As a teenager growing up in the Wisconsin town of Mayville, artist Brad Kahlhamer saw something that would haunt his work.

"I had graduated high school, and there was a lanky — I think Lakota — dude coming through town. I remember seeing this guy walk down Main Street. It was like seeing a ghost because we looked alike, and nobody there looked like me."

The next day, his friends nicknamed the guy "Ugh," and joked that he was Kahlhamer's brother.

Born in Tucson, Ariz., Kahlhamer, 63, was adopted at a young age by a German-American family and grew up as the only American Indian in Mayville, about 40 miles south of Oshkosh. He never found out who that guy was, but the word "Ugh" shows up frequently in his work in stenciled, street-art-esque letters, on a cardboard cattle skull and a shelf where "Next Level Figure" dolls inspired by Hopi katsina dolls are perched.

This week the accomplished artist, who is based in New York and exhibits internationally, launches two shows in the Twin Cities: "A Nation of One" at the Minnesota Museum of American Art in St. Paul and "Bowery Nation + Hawk + Eagle" at Bockley Gallery in Minneapolis.

His hybrid aesthetic combines the urgency of graffiti and street art, the rage and existentialism of punk rock, a mix of Native American iconography (he identifies as "tribally ambiguous"), abstract expressionism and even comic books.

Although he's constantly inspired by the visual stimulation of New York City, where he has lived since 1982, the heart of his practice is his sketchbooks, which are like mind-maps filled with sketches of faces, writings and other notes he makes during travels. He refers to them as his "nomadic studio." He frequently travels to the West Coast, and recently bought a place in Mesa, Ariz.

The exhibition at the Minnesota Museum of American Art, initiated by former curator Christopher Atkins, is Kahlhamer's first survey in the Upper Midwest.

His other, more intimate show at Bockley Gallery came out of a 20-year friendship with owner Todd Bockley, known for working with Native American artists. Kahlhamer and Bockley had talked about organizing an exhibit for years, and with this opportunity at the M it "seemed to be the right time," Bockley said.

Both shows include drawings, paintings and sculpture, overlapping thematically and physically. Kahlhamer's wire-and-bell sculptural artwork "Super Catcher," a 4-foot circular dream catcher structure with many smaller versions inside, is at the M and Bockley. (There are three "super catchers" in this series.)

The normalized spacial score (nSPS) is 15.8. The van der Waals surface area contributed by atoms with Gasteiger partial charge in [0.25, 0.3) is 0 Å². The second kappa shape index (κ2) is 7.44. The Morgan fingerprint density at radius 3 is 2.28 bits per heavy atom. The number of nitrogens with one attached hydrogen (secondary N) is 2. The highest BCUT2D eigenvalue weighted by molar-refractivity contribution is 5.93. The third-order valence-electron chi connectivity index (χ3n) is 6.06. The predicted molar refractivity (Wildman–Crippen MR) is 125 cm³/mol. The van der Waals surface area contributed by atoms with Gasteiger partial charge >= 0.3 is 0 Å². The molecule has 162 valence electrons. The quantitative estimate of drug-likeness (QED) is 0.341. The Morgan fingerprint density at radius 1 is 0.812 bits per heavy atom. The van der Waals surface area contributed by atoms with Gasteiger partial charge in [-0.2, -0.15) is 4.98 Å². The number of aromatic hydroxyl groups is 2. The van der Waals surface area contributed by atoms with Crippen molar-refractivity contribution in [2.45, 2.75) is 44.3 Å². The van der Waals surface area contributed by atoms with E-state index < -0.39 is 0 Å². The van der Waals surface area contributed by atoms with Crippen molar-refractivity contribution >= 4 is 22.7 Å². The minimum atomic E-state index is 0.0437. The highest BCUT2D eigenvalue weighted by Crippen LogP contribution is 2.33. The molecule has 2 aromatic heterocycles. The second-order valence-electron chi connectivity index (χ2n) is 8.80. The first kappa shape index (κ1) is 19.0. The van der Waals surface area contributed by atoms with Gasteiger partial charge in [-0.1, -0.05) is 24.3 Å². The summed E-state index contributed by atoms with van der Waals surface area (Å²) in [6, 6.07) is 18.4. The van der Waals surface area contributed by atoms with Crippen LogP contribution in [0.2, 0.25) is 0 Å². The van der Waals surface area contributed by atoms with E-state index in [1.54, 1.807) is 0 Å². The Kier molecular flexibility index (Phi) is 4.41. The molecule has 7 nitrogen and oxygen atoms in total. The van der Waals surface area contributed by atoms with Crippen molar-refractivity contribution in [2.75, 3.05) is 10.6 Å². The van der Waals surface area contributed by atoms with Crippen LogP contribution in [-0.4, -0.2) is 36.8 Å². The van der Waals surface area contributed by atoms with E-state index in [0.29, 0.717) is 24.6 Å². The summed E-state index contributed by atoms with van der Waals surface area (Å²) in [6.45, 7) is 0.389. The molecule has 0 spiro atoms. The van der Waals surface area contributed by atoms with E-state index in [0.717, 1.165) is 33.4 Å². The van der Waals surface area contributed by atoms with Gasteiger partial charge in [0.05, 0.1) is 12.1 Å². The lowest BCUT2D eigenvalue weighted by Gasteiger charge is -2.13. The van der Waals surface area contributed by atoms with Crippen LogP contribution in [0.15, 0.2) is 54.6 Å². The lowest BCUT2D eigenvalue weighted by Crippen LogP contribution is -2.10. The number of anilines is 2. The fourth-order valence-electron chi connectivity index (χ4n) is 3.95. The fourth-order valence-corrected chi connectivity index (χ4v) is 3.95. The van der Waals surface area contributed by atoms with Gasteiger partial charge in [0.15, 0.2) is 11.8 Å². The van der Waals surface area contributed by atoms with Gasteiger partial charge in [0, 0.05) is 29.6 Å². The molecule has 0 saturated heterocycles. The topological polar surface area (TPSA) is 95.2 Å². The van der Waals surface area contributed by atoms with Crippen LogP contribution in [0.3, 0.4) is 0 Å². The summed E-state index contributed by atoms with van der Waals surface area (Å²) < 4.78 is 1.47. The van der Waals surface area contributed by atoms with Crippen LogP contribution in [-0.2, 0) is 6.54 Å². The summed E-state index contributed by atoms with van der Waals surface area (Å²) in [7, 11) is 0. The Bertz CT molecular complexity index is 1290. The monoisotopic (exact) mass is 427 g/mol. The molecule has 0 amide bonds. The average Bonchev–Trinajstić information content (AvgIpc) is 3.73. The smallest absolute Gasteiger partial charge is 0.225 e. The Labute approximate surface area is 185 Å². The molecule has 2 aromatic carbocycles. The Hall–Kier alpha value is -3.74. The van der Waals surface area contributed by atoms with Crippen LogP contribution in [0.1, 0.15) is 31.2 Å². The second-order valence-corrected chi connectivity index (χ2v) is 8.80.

A sly, contemporary commentary on the way this Ojibwe-originated charm hung over kids' beds to protect them from bad dreams has been co-opted and commodified, Kahlhamer also gives the object a rougher, punk aesthetic by using wire rather than its usual more natural materials.

Kahlhamer's survey is the first exhibition in the newly renovated M's contemporary art galleries. It includes stacks of his sketchbooks.

"We wanted to come out with something that we felt fit well with us, which is an artist questioning who you are in America right now," said executive director Kristin Makholm. "It's so complex and interesting, his connection and disconnection with his native roots, his connection with popular culture, his connection with all the different places he's lived."

The exhibition is roughly organized into three sections around the themes of search for community; the tourist trade and pop culture appropriation of Native American identity; and "yondering," Kahlhamer's idea of adventure and exploration coined from the title of a short-story collection by Western genre novelist Louis L'Amour. Yondering is where he finds his inspiration.

His "Next Level Figure" dolls were inspired by wandering into the Heard Museum in Phoenix, where he encountered 464 Hopi katsina dolls. Traditionally used as messengers between the spirit and human worlds, they were arranged as a mass, and he was impressed by their "power in numbers."

Back in New York, he created his own dolls — 1-foot-tall figurative sculptures made of wire, bells, wood, feathers, hair, rope and other materials. They are positioned atop iron rods around a gallery at the M, as if keeping watch over the show, while at Bockley they are part of a large, monument-like sculpture that gives the show its name, "Bowery Nation + Hawk + Eagle."

"In a way they are kind of their own tribe — and I think that's also part of being adopted," Kahlhamer said. "You're free to make your own world, as most artists do anyway."